Working at the Chinese stock exchange can’t be a bad job.
You head into work in the morning, the market promptly crashes, and you get to go home early and put your feet up.
Just this morning, the market slammed down 7% within less than half an hour of the open. Under the new “circuit breaker” rules, it was time to pack things up.
You think I’m exaggerating for effect. But here’s a quote from Bloomberg from one Beijing analyst: “All of us are talking about getting off work early today and we are happy. This is the shortest trading day.”
It’s an ill wind, I guess. But other than a day off for China’s City workers, what does the ongoing crash mean for the rest of us?
The problem with markets is that you can’t control them – that’s the point
China’s problem right now is that they’re not very accustomed to this free markets stuff.
Markets are tricky. They sometimes – maybe even often – do things that you would rather they didn’t do. And if you try to prevent them from doing it, they tend to do it even more.
Take this circuit-breaker nonsense, for example, where you shut the market for the day after it’s fallen by 7%. A moment’s reflection should be all it takes to realise that this is not a good idea.
The Chinese stockmarket has already made a double-digit loss since the start of the year. So what’s your average investor there thinking right now?
If they had their heads screwed on and the market had been allowed to keep falling, they might be thinking: “Hmm. Maybe this is a buying opportunity. Or maybe it’s a chance to pick up something from my watchlist on the cheap.”
But that’s not what’s happening. Instead, markets have been shut before they’ve been allowed to find the level at which the buyers start jumping in. So all you’ve got now potentially is a queue of sellers waiting for the chance to get out.
So even the most rational investors must be feeling the stress. And if they are, then I’ll tell you what the average person is thinking. They’re thinking: “I’d better get my sell orders in now before they shut the flipping market down again tomorrow”.
The “authorities” should just let the market do its thing, find the level it’s happy with, and then the selling pressure would abate. By trying to prevent the process, it just builds up the tension.
But then, China is hardly unique here. No one wants markets to do anything but go up. Look at all the short-selling bans we saw in developed markets during the financial crisis. Look at the global central bank “put’. So China has hardly been given a good example to follow by the paragons of capitalism in the West.
Anyway – what’s next?
This is all about the currency wars
As I’ve said before, this boils down to currencies. This is going to be a major battleground this year.
The key problem is that the US dollar is getting stronger. That’s derailed emerging markets generally. But it’s a particular problem for any country that has tied its currency to the US dollar. That includes China obviously, but also others like Saudi Arabia.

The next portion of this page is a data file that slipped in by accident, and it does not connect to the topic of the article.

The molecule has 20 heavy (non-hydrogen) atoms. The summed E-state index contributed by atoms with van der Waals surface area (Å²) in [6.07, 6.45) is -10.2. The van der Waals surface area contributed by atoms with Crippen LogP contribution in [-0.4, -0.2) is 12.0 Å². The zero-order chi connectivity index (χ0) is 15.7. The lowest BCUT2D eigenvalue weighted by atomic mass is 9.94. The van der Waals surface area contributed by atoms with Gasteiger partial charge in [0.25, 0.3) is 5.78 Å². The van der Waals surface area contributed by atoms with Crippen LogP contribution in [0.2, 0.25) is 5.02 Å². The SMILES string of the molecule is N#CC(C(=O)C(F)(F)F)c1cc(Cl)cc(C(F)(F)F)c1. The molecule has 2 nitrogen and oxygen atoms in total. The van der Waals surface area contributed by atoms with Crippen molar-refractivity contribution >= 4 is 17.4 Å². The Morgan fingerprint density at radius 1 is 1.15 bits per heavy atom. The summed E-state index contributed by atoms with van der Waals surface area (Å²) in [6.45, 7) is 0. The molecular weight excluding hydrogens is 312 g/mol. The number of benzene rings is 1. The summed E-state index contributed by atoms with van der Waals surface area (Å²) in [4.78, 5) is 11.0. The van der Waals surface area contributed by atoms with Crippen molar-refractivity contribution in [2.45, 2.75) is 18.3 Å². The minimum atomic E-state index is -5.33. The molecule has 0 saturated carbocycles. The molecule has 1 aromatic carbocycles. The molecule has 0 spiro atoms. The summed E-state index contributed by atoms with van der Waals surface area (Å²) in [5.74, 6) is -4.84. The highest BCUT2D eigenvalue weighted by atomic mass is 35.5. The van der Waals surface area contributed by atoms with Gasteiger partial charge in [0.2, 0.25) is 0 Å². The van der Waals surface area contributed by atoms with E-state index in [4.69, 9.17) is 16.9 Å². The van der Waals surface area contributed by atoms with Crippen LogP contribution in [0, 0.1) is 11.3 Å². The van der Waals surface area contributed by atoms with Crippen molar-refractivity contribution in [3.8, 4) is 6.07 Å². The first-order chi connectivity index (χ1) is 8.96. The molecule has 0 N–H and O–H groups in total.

Having the yuan (or renminbi) tied to the dollar was fine when the dollar was weak. It’s not fine now that the dollar is getting strong.
I’ll keep this as simple as I can.
If your economy is struggling, you generally want a weaker currency. It makes your economy more competitive, because you look cheap compared to global rivals. So China wants a weaker yuan.
And that’s exactly what it’s getting. The yuan is falling fast. Trouble is that right now, everyone wants a weak currency, because everyone’s economy is a bit fragile. And the worry is that if China lets the yuan weaken too much, it’ll set off yet another round of currency devaluations across emerging markets in particular.
That’ll mean a) import demand from that region will drop (because consumers won’t be able to afford imports), and b) the price of exports will get cheaper – exporting deflation, basically.
In short, we’re looking at another deflation scare.
This all leads to looser monetary policy
However, beyond the uncertainty of how we get from A to B – what might blow up in the process? It’s hard to see exactly why markets are panicking quite so much about this.
Why? Because at heart, the authorities are only doing what markets have been loving for the past six years or so. The Chinese want a weaker currency because that equates to looser monetary policy.
And believe me, if there’s a genuine deflation scare, the central banks of the West will take full advantage. The US Federal Reserve decided against raising interest rates in September last year because they were explicitly worried about China crashing.
Well – things have only got worse since then. The Fed will be glued to this. And once it gets nerve-racking enough, they’ll start pulling back from their promised rate rises, and before long, the talk will turn to “when will rates peak?” and then “when will rates fall again?”
Meanwhile, China’s currency and markets will find a more comfortable level – either the painful stop-start way, which the authorities are currently pursuing, or more rapidly – and that’ll leave it in a better position for the future.
The main thing that would get me genuinely concerned about China is if it changes direction and decides that all this market stuff isn’t a good idea after all. That would be very bad news for the long run. But otherwise, I’m still comfortable with the idea that China is a good bet for the long term.
We’ve got a lot more on China in our first issue of the New Year, out tomorrow.
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